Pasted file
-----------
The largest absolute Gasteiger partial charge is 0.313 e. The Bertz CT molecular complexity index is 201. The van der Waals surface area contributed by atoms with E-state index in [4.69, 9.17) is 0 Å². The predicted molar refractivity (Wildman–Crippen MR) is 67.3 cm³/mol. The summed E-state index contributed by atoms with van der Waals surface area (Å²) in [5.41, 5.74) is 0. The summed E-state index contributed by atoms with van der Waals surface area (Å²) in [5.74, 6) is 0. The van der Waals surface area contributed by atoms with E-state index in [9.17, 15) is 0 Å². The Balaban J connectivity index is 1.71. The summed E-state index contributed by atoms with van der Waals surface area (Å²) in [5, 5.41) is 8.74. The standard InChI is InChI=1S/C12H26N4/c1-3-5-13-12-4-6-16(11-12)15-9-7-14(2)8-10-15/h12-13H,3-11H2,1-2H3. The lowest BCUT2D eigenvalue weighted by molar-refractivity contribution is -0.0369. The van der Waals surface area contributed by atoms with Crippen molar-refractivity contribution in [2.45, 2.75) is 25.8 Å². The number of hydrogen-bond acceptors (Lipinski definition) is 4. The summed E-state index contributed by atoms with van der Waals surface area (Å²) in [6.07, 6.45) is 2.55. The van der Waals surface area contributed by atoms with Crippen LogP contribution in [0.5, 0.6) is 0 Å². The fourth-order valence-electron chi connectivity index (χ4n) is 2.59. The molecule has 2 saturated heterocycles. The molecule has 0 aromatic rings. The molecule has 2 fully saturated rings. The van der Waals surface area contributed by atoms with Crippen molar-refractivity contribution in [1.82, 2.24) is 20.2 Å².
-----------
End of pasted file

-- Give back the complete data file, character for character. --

The largest absolute Gasteiger partial charge is 0.313 e. The Bertz CT molecular complexity index is 201. The van der Waals surface area contributed by atoms with E-state index in [4.69, 9.17) is 0 Å². The predicted molar refractivity (Wildman–Crippen MR) is 67.3 cm³/mol. The summed E-state index contributed by atoms with van der Waals surface area (Å²) in [5.41, 5.74) is 0. The summed E-state index contributed by atoms with van der Waals surface area (Å²) in [5.74, 6) is 0. The van der Waals surface area contributed by atoms with E-state index in [9.17, 15) is 0 Å². The Balaban J connectivity index is 1.71. The summed E-state index contributed by atoms with van der Waals surface area (Å²) in [5, 5.41) is 8.74. The standard InChI is InChI=1S/C12H26N4/c1-3-5-13-12-4-6-16(11-12)15-9-7-14(2)8-10-15/h12-13H,3-11H2,1-2H3. The lowest BCUT2D eigenvalue weighted by molar-refractivity contribution is -0.0369. The van der Waals surface area contributed by atoms with Crippen molar-refractivity contribution in [2.45, 2.75) is 25.8 Å². The number of hydrogen-bond acceptors (Lipinski definition) is 4. The summed E-state index contributed by atoms with van der Waals surface area (Å²) in [6.07, 6.45) is 2.55. The van der Waals surface area contributed by atoms with Crippen LogP contribution in [0.5, 0.6) is 0 Å². The fourth-order valence-electron chi connectivity index (χ4n) is 2.59. The molecule has 2 saturated heterocycles. The molecule has 0 aromatic rings. The molecule has 2 fully saturated rings. The van der Waals surface area contributed by atoms with Crippen molar-refractivity contribution in [1.82, 2.24) is 20.2 Å².